Category: Family

The 5 Love Languages Of Children

Do you know the five love languages of children?

They are: physical touch, words of affirmation, quality time, gifts, and acts of service. One of those five is the primary love language of your child.  If you don’t speak that language, your child will not feel loved. This does not mean that you speak only the primary love language. No, you give heavy doses of their primary love language, then you sprinkle in the other four.

The ideal is that children learn to receive and give love in all five languages. This prepares them for good relationships as adults.  Your example is the most effective method of teaching. Love your children effectively and they will learn to love others.

Emotional Foundation

During infancy, a child does not distinguish between milk and tenderness, between solid food and love. Without food a child will starve. Without love, a child will starve emotionally and can become impaired for life. A great deal of research indicates that the emotional foundation of life is laid in the first eighteen months of life, particularly in the mother/child relationship.

The ‘food’ for future emotional health is love expressed in five ways: physical touch, words of affirmation, quality time, gifts, and acts of service. Speak all five languages to your child the first eighteen months and you are laying the best possible foundation for emotional health.

During infancy, a child does not distinguish between milk and tenderness, between solid food and love. Without food a child will starve. Without love, a child will starve emotionally and can become impaired for life. A great deal of research indicates that the emotional foundation of life is laid in the first eighteen months of life, particularly in the mother/child relationship.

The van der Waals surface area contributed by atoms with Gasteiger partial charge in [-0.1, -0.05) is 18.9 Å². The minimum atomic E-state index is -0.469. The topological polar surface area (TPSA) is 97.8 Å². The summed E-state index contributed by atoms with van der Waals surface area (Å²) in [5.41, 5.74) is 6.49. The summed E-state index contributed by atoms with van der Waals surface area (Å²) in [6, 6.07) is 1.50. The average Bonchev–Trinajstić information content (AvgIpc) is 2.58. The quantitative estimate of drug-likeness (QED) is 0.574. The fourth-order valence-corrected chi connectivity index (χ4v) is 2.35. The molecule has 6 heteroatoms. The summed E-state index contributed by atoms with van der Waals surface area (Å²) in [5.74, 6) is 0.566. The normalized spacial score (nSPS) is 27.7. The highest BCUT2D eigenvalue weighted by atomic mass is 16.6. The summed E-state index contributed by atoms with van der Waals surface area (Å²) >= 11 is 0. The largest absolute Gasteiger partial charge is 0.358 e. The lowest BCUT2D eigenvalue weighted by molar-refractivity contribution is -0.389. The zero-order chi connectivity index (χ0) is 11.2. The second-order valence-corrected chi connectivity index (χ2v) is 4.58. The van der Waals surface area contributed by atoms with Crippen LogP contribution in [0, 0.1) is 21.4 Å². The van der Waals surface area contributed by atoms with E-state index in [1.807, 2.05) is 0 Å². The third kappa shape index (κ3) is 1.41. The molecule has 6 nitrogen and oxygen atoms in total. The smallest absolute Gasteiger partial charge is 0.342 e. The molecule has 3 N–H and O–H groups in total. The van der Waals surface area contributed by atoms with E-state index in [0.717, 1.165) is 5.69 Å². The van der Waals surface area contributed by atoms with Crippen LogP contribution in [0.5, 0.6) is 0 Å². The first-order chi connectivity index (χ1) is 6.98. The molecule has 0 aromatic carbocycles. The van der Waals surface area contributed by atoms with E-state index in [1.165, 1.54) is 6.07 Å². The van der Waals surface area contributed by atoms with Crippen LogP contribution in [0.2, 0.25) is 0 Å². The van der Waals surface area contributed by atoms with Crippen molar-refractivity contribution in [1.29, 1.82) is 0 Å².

The ‘food’ for future emotional health is love expressed in five ways:  physical touch, words of affirmation, quality time, gifts, and acts of service. Speak all five languages to your child the first eighteen months and you are laying the best possible foundation for emotional health.

Q&A: Halloween

Q: My wife loves to participate in Halloween activities every year but I feel like it is celebrating dangerous things. What do you think?

A: You know, Christians have different opinions on Halloween. Some think, “This is a totally pagan holiday. Christians shouldn’t be involved at all.” Others recognize it simply as a culture phenomenon; a time for kids to have some fun in a safe environment.

I do think parents need to be in charge and with their children when they go trick-or-treating. Most people are happy to give children some candy or something when they come to the door but it certainly needs to be supervised and they don’t need simply to be turned loose out in the community. I would say, try to find a meeting place rather than preaching or condemning. Try to see it as a cultural event rather than as something that has roots in a non-Christian culture.